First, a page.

Plotting DW-NOMINATE scores without a group variable

Written on September 19, 2015

One thing that people who study Congress inevitably need to deal with is plotting the main measure for Congressional ideology, DW-NOMINATE, by Congress and broken down by party. Depending on your needs, you might also need to differentiate between Northern and Southern Democrats in the plot. The scholars that developed DW-NOMINATE have made a pretty good version of this graph for their own blog, but I need something a little higher quality for published work.

This should be straight forward to do in ggplot, but the three types of Democrats throws off my usual way of doing it. The way ggplot wants someone to make graphs with multiple lines is to make the base graph (which in this case would be x = Congress and y = average ideology) and then using the color function to color each line according to an exclusive party variable. So those with the party = 1 would get one color, those with the party = 2 get another, etc. There might be a way to create such a graph this way, but I can’t figure it out. The fact that I want to count Democrats for the “Democrats” line and then separate them out by Southern and Northern for two other lines causes this way to not function as I’d want. So, in this post, I’m going to make this graph using ggplot, but not using ggplot ‘the easy way’ to do so.

Before I get started, I want to say that the base DW-NOMINATE data has ideology scores for every individual member of Congress, ever but I want to plot the mean Democrat, mean Republican, etc, for each Congress. There are ways to aggregate data up to those quantities of interest in ggplot using the stat_summary function, but since I am not playing by the color rules usually required by ggplot, everything that makes ggplot fairly easy works against me. This is one of those cases. That isn’t to say that I am blaming ggplot, just that it requires a work around. In this case, I used the reshape2 package to create a dataframe that contained averages for all my categories of interest. That is to say, I reshaped the data so that each row is a Congress and there are four columns with averages for the three Democratic groups and the Republicans. If there is interest, I can post that code later on. In any case, my strategy in this graph is to basically plot each line separately on the same graph. It isn’t difficult, but figuring out how to customize the graph and make it look nice took some time.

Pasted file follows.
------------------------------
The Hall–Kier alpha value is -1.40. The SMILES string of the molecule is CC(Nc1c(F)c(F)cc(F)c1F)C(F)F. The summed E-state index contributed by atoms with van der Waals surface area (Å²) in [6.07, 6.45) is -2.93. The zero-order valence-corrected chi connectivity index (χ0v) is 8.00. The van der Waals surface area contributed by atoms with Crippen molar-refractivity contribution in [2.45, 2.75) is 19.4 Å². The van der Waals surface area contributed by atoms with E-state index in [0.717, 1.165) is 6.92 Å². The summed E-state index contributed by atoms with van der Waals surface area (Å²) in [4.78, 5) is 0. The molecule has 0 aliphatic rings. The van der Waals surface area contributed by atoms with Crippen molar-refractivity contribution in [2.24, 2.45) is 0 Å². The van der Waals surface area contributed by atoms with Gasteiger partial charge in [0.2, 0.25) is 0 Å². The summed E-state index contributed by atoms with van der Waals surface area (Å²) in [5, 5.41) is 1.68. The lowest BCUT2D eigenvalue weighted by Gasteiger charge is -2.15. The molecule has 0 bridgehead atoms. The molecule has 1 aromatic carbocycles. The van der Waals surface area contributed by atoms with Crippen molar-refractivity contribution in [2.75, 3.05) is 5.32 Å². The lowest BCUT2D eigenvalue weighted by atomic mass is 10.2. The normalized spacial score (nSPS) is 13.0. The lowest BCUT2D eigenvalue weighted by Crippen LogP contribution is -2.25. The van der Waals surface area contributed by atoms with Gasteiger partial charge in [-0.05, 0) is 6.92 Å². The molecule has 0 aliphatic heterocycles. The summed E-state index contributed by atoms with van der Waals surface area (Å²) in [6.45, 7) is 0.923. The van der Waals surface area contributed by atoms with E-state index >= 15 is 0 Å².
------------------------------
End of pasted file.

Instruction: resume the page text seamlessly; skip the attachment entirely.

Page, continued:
Here is the graph that I produced and below that, the code. Everything should be self explanitory with the comments. You’ll just notice that due to the lack of grouping variable I had to override the color scale and do some trickery with the legend. I could have put the legend in the actual graph (as in the voteview example linked above), but I kind of like the way it looks at the bottom. As always, please let me know if you have any questions.


## Try Plotting the Normal Party Mean
### Looks Okay.
p1gv1ww2 <- ggplot(Agg80, aes(Congress)) +
  geom_line(aes(y = Republican, colour = "Republican Mean"), size = 1.8) +
  geom_line(aes(y = Democratic, colour = "Democratic Mean"), size = 1.8) +
  geom_line(aes(y = SouthernDemocrat, colour = "Southern Democrat Mean"), size = 1.1, linetype="dashed") +
  geom_line(aes(y = NorthernDemocrat, colour = "Northern Democrat Mean"), size = 1.1, linetype="dashed")

### Make Labels Correct
p1gv1ww2 <- p1gv1ww2 + labs(x="Congress", y="DW-Nominate Score", title="Average DW-NOMINATE Score in the House of Representatives")

### Make the Scale Correct
p1gv1ww2 <- p1gv1ww2 + ylim(c(-1,1)) + scale_x_continuous(breaks=c(70, 75, 80, 85, 90, 95, 100, 105, 110))

### Change colors to partisan version
p1gv1ww2 <- p1gv1ww2 + scale_color_manual(values=c("steelblue", "royalblue4", "darkred", "goldenrod3"))

### Change themes
p1gv1ww2 <- p1gv1ww2 + theme_bw()

### Make Legend Better
p1gv1ww2 <- p1gv1ww2 + theme(legend.title=element_blank(), legend.position="bottom", legend.key = element_blank())

### Download It